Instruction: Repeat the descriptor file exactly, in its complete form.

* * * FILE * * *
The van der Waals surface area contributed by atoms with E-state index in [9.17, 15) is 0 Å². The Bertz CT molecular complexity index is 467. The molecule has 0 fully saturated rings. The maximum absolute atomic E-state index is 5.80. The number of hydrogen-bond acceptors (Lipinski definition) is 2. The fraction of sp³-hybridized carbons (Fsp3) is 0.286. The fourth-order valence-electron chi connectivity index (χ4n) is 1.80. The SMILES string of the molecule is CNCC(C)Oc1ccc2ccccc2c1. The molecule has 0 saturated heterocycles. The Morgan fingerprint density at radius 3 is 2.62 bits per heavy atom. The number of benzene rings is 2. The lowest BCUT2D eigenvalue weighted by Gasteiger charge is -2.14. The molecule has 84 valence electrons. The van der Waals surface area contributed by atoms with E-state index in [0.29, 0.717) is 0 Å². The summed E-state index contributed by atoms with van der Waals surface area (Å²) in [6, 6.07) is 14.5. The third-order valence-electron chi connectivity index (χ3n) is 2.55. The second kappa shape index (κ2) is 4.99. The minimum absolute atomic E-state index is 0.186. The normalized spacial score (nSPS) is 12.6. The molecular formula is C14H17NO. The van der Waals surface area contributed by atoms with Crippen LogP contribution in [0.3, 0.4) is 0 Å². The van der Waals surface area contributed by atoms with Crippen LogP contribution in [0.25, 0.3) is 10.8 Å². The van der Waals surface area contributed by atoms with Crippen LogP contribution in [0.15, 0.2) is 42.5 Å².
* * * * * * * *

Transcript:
The van der Waals surface area contributed by atoms with E-state index in [9.17, 15) is 0 Å². The Bertz CT molecular complexity index is 467. The molecule has 0 fully saturated rings. The maximum absolute atomic E-state index is 5.80. The number of hydrogen-bond acceptors (Lipinski definition) is 2. The fraction of sp³-hybridized carbons (Fsp3) is 0.286. The fourth-order valence-electron chi connectivity index (χ4n) is 1.80. The SMILES string of the molecule is CNCC(C)Oc1ccc2ccccc2c1. The molecule has 0 saturated heterocycles. The Morgan fingerprint density at radius 3 is 2.62 bits per heavy atom. The number of benzene rings is 2. The lowest BCUT2D eigenvalue weighted by Gasteiger charge is -2.14. The molecule has 84 valence electrons. The van der Waals surface area contributed by atoms with E-state index in [0.29, 0.717) is 0 Å². The summed E-state index contributed by atoms with van der Waals surface area (Å²) in [6, 6.07) is 14.5. The third-order valence-electron chi connectivity index (χ3n) is 2.55. The second kappa shape index (κ2) is 4.99. The minimum absolute atomic E-state index is 0.186. The normalized spacial score (nSPS) is 12.6. The molecular formula is C14H17NO. The van der Waals surface area contributed by atoms with Crippen LogP contribution in [0.3, 0.4) is 0 Å². The van der Waals surface area contributed by atoms with Crippen LogP contribution in [0.25, 0.3) is 10.8 Å². The van der Waals surface area contributed by atoms with Crippen LogP contribution in [0.15, 0.2) is 42.5 Å².